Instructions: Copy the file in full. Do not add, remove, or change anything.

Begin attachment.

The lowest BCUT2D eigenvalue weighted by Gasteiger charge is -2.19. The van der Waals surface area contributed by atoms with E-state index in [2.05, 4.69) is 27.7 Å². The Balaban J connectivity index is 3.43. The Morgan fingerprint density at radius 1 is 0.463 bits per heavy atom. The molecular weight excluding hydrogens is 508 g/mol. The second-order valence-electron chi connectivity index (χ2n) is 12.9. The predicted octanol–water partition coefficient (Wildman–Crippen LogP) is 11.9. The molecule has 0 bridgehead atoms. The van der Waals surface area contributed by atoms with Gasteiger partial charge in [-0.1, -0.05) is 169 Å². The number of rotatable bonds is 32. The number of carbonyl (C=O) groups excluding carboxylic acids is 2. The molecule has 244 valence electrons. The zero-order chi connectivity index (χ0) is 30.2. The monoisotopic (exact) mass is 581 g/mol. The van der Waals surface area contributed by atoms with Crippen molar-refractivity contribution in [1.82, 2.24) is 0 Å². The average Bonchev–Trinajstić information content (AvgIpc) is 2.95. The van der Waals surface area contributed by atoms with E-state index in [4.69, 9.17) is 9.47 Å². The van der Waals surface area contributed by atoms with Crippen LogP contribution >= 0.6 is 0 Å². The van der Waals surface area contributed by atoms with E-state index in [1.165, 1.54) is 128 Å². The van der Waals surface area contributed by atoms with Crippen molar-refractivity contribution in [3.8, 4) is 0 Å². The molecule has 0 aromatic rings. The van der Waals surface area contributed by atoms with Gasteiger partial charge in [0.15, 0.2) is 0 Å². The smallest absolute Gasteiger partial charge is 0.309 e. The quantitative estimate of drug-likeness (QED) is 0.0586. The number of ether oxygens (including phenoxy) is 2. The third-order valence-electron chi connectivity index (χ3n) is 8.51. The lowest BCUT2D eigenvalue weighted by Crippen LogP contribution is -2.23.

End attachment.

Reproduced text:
The lowest BCUT2D eigenvalue weighted by Gasteiger charge is -2.19. The van der Waals surface area contributed by atoms with E-state index in [2.05, 4.69) is 27.7 Å². The Balaban J connectivity index is 3.43. The Morgan fingerprint density at radius 1 is 0.463 bits per heavy atom. The molecular weight excluding hydrogens is 508 g/mol. The second-order valence-electron chi connectivity index (χ2n) is 12.9. The predicted octanol–water partition coefficient (Wildman–Crippen LogP) is 11.9. The molecule has 0 bridgehead atoms. The van der Waals surface area contributed by atoms with Gasteiger partial charge in [-0.1, -0.05) is 169 Å². The number of rotatable bonds is 32. The number of carbonyl (C=O) groups excluding carboxylic acids is 2. The molecule has 244 valence electrons. The zero-order chi connectivity index (χ0) is 30.2. The monoisotopic (exact) mass is 581 g/mol. The van der Waals surface area contributed by atoms with Crippen molar-refractivity contribution in [1.82, 2.24) is 0 Å². The average Bonchev–Trinajstić information content (AvgIpc) is 2.95. The van der Waals surface area contributed by atoms with E-state index in [4.69, 9.17) is 9.47 Å². The van der Waals surface area contributed by atoms with Crippen LogP contribution >= 0.6 is 0 Å². The van der Waals surface area contributed by atoms with E-state index in [1.165, 1.54) is 128 Å². The van der Waals surface area contributed by atoms with Crippen molar-refractivity contribution in [3.8, 4) is 0 Å². The molecule has 0 aromatic rings. The van der Waals surface area contributed by atoms with Gasteiger partial charge in [0.15, 0.2) is 0 Å². The smallest absolute Gasteiger partial charge is 0.309 e. The quantitative estimate of drug-likeness (QED) is 0.0586. The number of ether oxygens (including phenoxy) is 2. The third-order valence-electron chi connectivity index (χ3n) is 8.51. The lowest BCUT2D eigenvalue weighted by Crippen LogP contribution is -2.23.